However, IO-bound code is unsuitable for multi-process calls but recommended for multi-thread.

The good thing is that the first argument of loop.run_in_executor accepts either a concurrent.futures.ProcessPoolExecutor implementation or a concurrent.futures.ThreadPoolExecutor implementation. So our sample code is as follows:

import asyncio
from concurrent.futures import ThreadPoolExecutor
from typing import Callable, Any

from fastapi import FastAPI
import requests

app = FastAPI()

def get_status(q: str):
    """ Use the requests package to simulate microservice calls """
    response = requests.get(f"{q}")
    return response.status_code

async def run_in_thread(fn: Callable, *args) -> Any:
    """ A tool method is used to call loop.run_in_executor """
    task = app.state._loop.run_in_executor(
        app.state.executor, fn, *args
    return await task

async def info(q: str):
    """ Calling synchronous methods within asynchronous methods """
    status_code = await run_in_thread(get_status, (q,))
    return f"The status is {status_code}"

async def on_startup():
    """ Initialize the thread pool and event loop at program startup """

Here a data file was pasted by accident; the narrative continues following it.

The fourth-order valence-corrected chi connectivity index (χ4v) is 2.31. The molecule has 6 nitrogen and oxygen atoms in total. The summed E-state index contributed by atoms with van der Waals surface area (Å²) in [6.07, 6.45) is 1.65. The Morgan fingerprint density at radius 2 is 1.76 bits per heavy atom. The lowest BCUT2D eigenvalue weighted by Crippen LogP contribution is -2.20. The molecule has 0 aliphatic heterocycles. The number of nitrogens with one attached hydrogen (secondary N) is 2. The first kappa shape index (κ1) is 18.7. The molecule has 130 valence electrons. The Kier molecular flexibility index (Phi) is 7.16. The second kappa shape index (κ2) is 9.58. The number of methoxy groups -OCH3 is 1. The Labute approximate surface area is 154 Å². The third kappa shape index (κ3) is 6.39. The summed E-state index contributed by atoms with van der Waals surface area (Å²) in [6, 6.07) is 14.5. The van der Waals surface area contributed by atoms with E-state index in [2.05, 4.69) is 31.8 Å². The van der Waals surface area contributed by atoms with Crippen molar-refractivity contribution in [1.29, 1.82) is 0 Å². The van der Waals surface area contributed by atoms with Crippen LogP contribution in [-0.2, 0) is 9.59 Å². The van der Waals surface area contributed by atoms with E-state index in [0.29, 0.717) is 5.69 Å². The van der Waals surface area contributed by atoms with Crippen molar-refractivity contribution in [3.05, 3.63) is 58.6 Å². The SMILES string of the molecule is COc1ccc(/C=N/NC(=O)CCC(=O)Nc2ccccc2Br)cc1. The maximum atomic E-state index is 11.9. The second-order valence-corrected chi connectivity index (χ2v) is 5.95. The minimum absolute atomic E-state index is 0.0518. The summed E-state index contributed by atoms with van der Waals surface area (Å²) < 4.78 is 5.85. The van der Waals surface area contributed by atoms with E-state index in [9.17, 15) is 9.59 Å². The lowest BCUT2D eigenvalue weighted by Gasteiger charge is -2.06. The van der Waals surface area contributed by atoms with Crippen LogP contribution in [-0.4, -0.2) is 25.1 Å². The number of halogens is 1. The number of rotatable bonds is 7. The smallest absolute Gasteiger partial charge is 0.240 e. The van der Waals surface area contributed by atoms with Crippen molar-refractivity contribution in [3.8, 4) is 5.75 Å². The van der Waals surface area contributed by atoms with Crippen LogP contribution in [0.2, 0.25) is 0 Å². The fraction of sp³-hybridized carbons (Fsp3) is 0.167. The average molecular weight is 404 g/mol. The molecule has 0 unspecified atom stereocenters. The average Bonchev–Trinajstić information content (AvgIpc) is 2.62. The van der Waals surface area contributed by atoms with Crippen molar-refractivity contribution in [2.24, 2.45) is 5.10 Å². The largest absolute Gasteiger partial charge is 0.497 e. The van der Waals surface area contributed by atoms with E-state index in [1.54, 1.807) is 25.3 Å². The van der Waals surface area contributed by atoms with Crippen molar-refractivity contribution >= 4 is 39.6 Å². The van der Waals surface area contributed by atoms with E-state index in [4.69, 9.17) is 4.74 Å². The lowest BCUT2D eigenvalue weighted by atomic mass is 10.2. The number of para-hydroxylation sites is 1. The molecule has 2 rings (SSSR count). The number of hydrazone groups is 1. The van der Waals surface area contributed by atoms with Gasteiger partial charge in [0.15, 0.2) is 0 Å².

app.state.executor = ThreadPoolExecutor()
    app.state._loop = asyncio.get_running_loop()

async def on_shutdown():
    """ Recycle resources when the program is shut down """

First, we use a get_status method to simulate the old microservice code calls via the requests package.

Then, we manage the creation and destruction of the ThreadPoolExecutor thread pool during the startup and shutdown phases of the web application, respectively.

Finally, we call the IO blocking methods in the thread pool and get the results in the response method of the request via loop.run_in_executor.

The default executor parameter of loop.run_in_executor can be None. That is because asyncio will initialize a default thread pool internally after startup.

When the executor parameter of run_in_executor is None, it will use the default thread pool to execute, so we don’t have to manage a thread pool in our code:

async def run_in_thread(fn: Callable, *args) -> Any:
    """ A tool method is used to call loop.run_in_executor """
    task = app.state._loop.run_in_executor(
        None, fn, *args
    return await task

Leveraging asyncio.to_thread (Python 3.9+)

Python 3.9 introduced a new high-level abstraction API, asyncio.to_thread, which, as you can see from the source code, internally calls the loop.run_in_thread method with the executor argument of None:

async def info(q: str):